This is different from a sole trader or general partnership, both unincorporated businesses where there is no legal distinction between the owner and the business. Therefore, if the business fails or cannot meet its liabilities, the owners will be personally responsible. They potentially face having to sell or surrender their personal assets in order to meet the debts of the business. While an unlimited company is formally incorporated at Companies House, the difference to a limited company is that its shareholders are personally liable for any debts if the company becomes insolvent.
What types of limited company are there?
In the UK, there are three main types of limited company:
Let’s look at each of these types of limited company in turn.
Private company limited by shares
When someone refers to a limited company, they’ll most likely be talking about a private limited company. Most UK limited companies are set up as private companies limited by shares.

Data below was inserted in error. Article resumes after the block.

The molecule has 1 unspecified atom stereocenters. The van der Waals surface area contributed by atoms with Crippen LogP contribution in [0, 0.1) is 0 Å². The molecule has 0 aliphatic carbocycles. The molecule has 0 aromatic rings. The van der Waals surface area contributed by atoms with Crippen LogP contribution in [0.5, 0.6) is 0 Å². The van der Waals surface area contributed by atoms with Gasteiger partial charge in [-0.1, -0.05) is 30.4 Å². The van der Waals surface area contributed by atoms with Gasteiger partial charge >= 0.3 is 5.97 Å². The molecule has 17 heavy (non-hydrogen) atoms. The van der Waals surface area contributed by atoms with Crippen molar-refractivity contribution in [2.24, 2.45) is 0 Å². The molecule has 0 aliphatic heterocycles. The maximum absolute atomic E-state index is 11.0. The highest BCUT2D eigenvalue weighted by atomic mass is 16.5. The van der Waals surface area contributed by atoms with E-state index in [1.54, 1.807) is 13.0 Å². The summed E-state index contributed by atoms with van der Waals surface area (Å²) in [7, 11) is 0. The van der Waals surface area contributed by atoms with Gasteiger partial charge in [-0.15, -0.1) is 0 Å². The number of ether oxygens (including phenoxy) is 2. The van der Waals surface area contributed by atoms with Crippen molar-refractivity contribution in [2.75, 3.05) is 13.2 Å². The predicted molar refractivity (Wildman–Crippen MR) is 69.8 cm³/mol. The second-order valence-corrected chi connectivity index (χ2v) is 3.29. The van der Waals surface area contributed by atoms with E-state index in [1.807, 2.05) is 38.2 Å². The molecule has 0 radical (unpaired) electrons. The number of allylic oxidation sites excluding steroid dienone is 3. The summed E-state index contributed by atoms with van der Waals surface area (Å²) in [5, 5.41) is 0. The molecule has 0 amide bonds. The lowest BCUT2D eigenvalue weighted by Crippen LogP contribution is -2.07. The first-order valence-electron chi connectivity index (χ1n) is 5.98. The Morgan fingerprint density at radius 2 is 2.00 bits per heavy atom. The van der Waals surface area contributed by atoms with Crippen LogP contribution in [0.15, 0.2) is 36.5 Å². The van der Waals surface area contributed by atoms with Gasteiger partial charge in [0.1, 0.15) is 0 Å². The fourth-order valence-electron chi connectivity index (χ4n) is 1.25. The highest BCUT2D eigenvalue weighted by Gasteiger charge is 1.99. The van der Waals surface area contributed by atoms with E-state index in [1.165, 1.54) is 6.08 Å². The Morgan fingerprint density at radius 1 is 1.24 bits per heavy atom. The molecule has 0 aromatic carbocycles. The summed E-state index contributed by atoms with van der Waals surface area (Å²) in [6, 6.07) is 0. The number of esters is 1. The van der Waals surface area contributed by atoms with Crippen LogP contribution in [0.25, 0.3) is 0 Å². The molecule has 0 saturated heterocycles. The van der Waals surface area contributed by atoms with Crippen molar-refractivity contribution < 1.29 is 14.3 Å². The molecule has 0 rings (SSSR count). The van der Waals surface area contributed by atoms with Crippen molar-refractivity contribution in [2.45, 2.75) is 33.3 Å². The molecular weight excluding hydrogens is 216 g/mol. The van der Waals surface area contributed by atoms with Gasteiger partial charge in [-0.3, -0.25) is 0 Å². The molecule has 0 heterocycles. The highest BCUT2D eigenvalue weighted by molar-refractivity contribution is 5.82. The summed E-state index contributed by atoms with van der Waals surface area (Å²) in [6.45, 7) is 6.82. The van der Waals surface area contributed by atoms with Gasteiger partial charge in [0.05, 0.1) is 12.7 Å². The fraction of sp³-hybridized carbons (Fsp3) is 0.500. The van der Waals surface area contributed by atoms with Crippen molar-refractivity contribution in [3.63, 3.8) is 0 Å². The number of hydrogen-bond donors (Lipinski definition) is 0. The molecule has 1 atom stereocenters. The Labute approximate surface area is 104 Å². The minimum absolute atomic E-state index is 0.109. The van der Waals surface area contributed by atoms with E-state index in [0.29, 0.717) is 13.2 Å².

Onwership of the company is divided into shares, which are distributed between shareholders. Each shareholder can buy one or more shares in the company. Their liability is typically limited to the amount paid (or due to be paid) for those shares.
In many private limited companies, there is just one share issued to a single shareholder. That shareholder therefore owns 100% of the business and can effectively control it. The same would be true if there were 100 shares issued but still all to the same shareholder.
In other companies, there are more shareholders. Each shareholder’s percentage of ownership, voting rights and right to any profits paid out as dividends then largely depends on how many shares they own.
ABC Limited issues 100 shares at the nominal value of £1 per share. Kelly is issued 10 of these 100 shares, so she effectively owns 10% of the company. Typically, that 10% ownership share will mean:
- Kelly will receive 10% of any total dividend declared by the company
- She will hold 10% of the votes on any matters decided by the company’s shareholders